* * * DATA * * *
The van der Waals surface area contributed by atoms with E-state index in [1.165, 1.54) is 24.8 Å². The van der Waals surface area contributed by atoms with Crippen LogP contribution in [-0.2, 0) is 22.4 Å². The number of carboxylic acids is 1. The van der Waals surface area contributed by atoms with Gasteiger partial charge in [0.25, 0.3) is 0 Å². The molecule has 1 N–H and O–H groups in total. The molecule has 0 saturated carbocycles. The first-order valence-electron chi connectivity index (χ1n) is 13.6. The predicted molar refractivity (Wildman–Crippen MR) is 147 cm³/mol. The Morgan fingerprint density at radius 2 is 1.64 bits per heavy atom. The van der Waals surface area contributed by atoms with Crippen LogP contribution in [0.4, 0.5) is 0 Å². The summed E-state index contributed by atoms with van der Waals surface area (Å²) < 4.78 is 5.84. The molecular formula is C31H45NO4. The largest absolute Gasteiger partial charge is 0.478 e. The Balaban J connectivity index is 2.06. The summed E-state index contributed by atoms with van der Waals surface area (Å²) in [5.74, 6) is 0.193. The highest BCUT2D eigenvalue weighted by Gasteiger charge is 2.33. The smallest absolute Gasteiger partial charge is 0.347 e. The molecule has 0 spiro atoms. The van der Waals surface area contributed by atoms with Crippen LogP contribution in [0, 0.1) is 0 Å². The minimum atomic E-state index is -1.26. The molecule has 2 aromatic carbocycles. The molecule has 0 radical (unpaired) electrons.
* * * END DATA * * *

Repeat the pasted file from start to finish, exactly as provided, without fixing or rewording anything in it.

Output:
The van der Waals surface area contributed by atoms with E-state index in [1.165, 1.54) is 24.8 Å². The van der Waals surface area contributed by atoms with Crippen LogP contribution in [-0.2, 0) is 22.4 Å². The number of carboxylic acids is 1. The van der Waals surface area contributed by atoms with Gasteiger partial charge in [0.25, 0.3) is 0 Å². The molecule has 1 N–H and O–H groups in total. The molecule has 0 saturated carbocycles. The first-order valence-electron chi connectivity index (χ1n) is 13.6. The predicted molar refractivity (Wildman–Crippen MR) is 147 cm³/mol. The Morgan fingerprint density at radius 2 is 1.64 bits per heavy atom. The van der Waals surface area contributed by atoms with Crippen LogP contribution in [0.4, 0.5) is 0 Å². The summed E-state index contributed by atoms with van der Waals surface area (Å²) < 4.78 is 5.84. The molecular formula is C31H45NO4. The largest absolute Gasteiger partial charge is 0.478 e. The Balaban J connectivity index is 2.06. The summed E-state index contributed by atoms with van der Waals surface area (Å²) in [5.74, 6) is 0.193. The highest BCUT2D eigenvalue weighted by Gasteiger charge is 2.33. The smallest absolute Gasteiger partial charge is 0.347 e. The molecule has 0 spiro atoms. The van der Waals surface area contributed by atoms with Crippen LogP contribution in [0, 0.1) is 0 Å². The minimum atomic E-state index is -1.26. The molecule has 2 aromatic carbocycles. The molecule has 0 radical (unpaired) electrons.